12/23/2004: Gem o'the day:
Bush did have a clear answer for one thing, in response to a question he wasn't asked. (Two things, if you include his clear admission that he won't be attending the Rose Bowl to watch his home-state Texas Longhorns.) During his introductory statement, Bush explained that Iraq will have "a fully democratic constitutional government" within a year, if the people of Iraq ratify the constitution that will be drafted by the government elected in January. Many observers have worried that the Sunnis in Iraq won't see the new constitution as legitimate (or "fully democratic") if they can't participate in the January elections. Bush dismissed those concerns: "More than 80 parties and coalitions have been formed, and more 7,000 candidates have registered for the elections."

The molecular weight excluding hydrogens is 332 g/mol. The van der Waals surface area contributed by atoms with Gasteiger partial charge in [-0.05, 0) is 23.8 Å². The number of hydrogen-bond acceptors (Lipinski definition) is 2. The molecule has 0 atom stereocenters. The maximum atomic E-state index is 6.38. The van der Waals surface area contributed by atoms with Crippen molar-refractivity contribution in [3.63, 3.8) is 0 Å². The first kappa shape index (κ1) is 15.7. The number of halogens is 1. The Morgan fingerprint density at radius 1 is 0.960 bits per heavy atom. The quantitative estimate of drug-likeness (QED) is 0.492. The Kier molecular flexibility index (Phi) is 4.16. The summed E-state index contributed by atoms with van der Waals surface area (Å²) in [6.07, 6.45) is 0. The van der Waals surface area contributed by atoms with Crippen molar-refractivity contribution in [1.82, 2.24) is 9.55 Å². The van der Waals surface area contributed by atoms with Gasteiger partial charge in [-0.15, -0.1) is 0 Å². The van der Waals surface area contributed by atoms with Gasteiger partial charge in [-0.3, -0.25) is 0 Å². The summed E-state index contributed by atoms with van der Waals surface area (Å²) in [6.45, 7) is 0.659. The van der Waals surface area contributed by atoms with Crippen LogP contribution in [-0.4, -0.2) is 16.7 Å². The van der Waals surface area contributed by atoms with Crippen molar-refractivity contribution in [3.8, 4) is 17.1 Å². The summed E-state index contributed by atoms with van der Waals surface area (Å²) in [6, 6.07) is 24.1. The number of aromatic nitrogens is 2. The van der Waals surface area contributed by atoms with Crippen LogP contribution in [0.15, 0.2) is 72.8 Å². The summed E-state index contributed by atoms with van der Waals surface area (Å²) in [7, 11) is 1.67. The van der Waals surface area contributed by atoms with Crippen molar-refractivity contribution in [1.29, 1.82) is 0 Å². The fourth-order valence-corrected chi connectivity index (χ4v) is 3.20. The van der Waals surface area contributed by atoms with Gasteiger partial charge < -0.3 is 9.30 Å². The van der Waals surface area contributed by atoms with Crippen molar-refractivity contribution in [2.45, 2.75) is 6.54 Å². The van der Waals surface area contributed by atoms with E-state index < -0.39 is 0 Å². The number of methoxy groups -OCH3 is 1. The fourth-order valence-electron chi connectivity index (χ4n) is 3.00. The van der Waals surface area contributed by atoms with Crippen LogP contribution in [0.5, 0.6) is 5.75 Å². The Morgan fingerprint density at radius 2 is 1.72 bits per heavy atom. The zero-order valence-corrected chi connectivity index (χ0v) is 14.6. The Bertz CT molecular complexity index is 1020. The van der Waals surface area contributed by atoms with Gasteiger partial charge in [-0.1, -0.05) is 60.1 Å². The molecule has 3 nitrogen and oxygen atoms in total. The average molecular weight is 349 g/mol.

You go to the polls with the democracy you have, not the democracy that you might wish or want to have, but the test of an "energetic" democracy isn't the number of political parties and candidates it fields for each election. That's the same logic the administration used to defend its unimpressive coalition for the Iraq invasion. OK, there aren't any Arab countries, and a lot of important Europeans are missing, but hey, look at the raw numbers! So what if we don't have the Sunnis (the French and Germans)? We have 7,000 other candidates (Costa Rica, Estonia, and don't forget Poland). It's an election of the willing. Or perhaps the able.
Len on 12.23.04 @ 10:15 AM CST